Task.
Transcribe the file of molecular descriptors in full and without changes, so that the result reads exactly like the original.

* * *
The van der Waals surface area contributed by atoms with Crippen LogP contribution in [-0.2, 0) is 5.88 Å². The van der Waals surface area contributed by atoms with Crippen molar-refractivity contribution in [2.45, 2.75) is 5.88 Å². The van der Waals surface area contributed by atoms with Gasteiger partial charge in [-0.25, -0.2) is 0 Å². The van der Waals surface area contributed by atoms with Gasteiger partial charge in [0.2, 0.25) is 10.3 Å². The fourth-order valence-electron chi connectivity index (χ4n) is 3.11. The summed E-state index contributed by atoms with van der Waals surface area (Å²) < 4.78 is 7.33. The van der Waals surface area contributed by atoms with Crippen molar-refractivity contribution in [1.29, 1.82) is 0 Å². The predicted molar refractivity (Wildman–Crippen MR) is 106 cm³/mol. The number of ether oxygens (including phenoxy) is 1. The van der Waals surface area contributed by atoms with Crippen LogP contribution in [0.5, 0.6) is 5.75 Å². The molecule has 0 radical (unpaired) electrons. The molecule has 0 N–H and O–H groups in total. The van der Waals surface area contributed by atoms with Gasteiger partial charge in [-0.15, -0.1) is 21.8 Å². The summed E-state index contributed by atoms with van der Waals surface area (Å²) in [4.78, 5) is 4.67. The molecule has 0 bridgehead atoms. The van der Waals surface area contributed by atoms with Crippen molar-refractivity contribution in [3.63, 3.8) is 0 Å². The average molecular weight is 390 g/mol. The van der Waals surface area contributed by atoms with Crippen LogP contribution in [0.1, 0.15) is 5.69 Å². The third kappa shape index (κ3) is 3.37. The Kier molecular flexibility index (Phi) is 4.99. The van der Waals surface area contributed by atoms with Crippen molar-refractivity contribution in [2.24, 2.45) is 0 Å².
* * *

The van der Waals surface area contributed by atoms with Crippen LogP contribution in [-0.2, 0) is 5.88 Å². The van der Waals surface area contributed by atoms with Crippen molar-refractivity contribution in [2.45, 2.75) is 5.88 Å². The van der Waals surface area contributed by atoms with Gasteiger partial charge in [-0.25, -0.2) is 0 Å². The van der Waals surface area contributed by atoms with Gasteiger partial charge in [0.2, 0.25) is 10.3 Å². The fourth-order valence-electron chi connectivity index (χ4n) is 3.11. The summed E-state index contributed by atoms with van der Waals surface area (Å²) < 4.78 is 7.33. The van der Waals surface area contributed by atoms with Crippen molar-refractivity contribution in [1.29, 1.82) is 0 Å². The predicted molar refractivity (Wildman–Crippen MR) is 106 cm³/mol. The number of ether oxygens (including phenoxy) is 1. The van der Waals surface area contributed by atoms with Crippen LogP contribution in [0.5, 0.6) is 5.75 Å². The molecule has 0 radical (unpaired) electrons. The molecule has 0 N–H and O–H groups in total. The van der Waals surface area contributed by atoms with Gasteiger partial charge in [-0.15, -0.1) is 21.8 Å². The summed E-state index contributed by atoms with van der Waals surface area (Å²) in [4.78, 5) is 4.67. The molecule has 0 bridgehead atoms. The van der Waals surface area contributed by atoms with Crippen molar-refractivity contribution in [3.63, 3.8) is 0 Å². The average molecular weight is 390 g/mol. The van der Waals surface area contributed by atoms with Crippen LogP contribution in [0.1, 0.15) is 5.69 Å². The third kappa shape index (κ3) is 3.37. The Kier molecular flexibility index (Phi) is 4.99. The van der Waals surface area contributed by atoms with Crippen molar-refractivity contribution in [2.24, 2.45) is 0 Å².